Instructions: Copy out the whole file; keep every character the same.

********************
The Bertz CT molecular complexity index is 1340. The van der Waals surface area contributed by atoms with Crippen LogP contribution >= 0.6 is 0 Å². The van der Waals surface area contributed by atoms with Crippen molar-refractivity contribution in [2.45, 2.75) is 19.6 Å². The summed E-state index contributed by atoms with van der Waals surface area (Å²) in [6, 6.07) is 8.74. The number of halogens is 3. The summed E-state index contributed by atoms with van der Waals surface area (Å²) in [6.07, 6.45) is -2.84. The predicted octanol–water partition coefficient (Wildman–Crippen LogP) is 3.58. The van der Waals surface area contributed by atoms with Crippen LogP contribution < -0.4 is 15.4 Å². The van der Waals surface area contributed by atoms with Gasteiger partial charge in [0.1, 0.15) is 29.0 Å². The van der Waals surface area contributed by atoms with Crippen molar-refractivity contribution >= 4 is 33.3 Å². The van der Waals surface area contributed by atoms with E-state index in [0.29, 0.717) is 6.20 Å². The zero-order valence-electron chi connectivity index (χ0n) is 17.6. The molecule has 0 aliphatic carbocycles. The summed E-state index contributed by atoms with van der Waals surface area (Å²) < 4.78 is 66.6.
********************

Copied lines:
The Bertz CT molecular complexity index is 1340. The van der Waals surface area contributed by atoms with Crippen LogP contribution >= 0.6 is 0 Å². The van der Waals surface area contributed by atoms with Crippen molar-refractivity contribution in [2.45, 2.75) is 19.6 Å². The summed E-state index contributed by atoms with van der Waals surface area (Å²) in [6, 6.07) is 8.74. The number of halogens is 3. The summed E-state index contributed by atoms with van der Waals surface area (Å²) in [6.07, 6.45) is -2.84. The predicted octanol–water partition coefficient (Wildman–Crippen LogP) is 3.58. The van der Waals surface area contributed by atoms with Crippen LogP contribution < -0.4 is 15.4 Å². The van der Waals surface area contributed by atoms with Gasteiger partial charge in [0.1, 0.15) is 29.0 Å². The van der Waals surface area contributed by atoms with Crippen molar-refractivity contribution >= 4 is 33.3 Å². The van der Waals surface area contributed by atoms with E-state index in [0.29, 0.717) is 6.20 Å². The zero-order valence-electron chi connectivity index (χ0n) is 17.6. The molecule has 0 aliphatic carbocycles. The summed E-state index contributed by atoms with van der Waals surface area (Å²) < 4.78 is 66.6.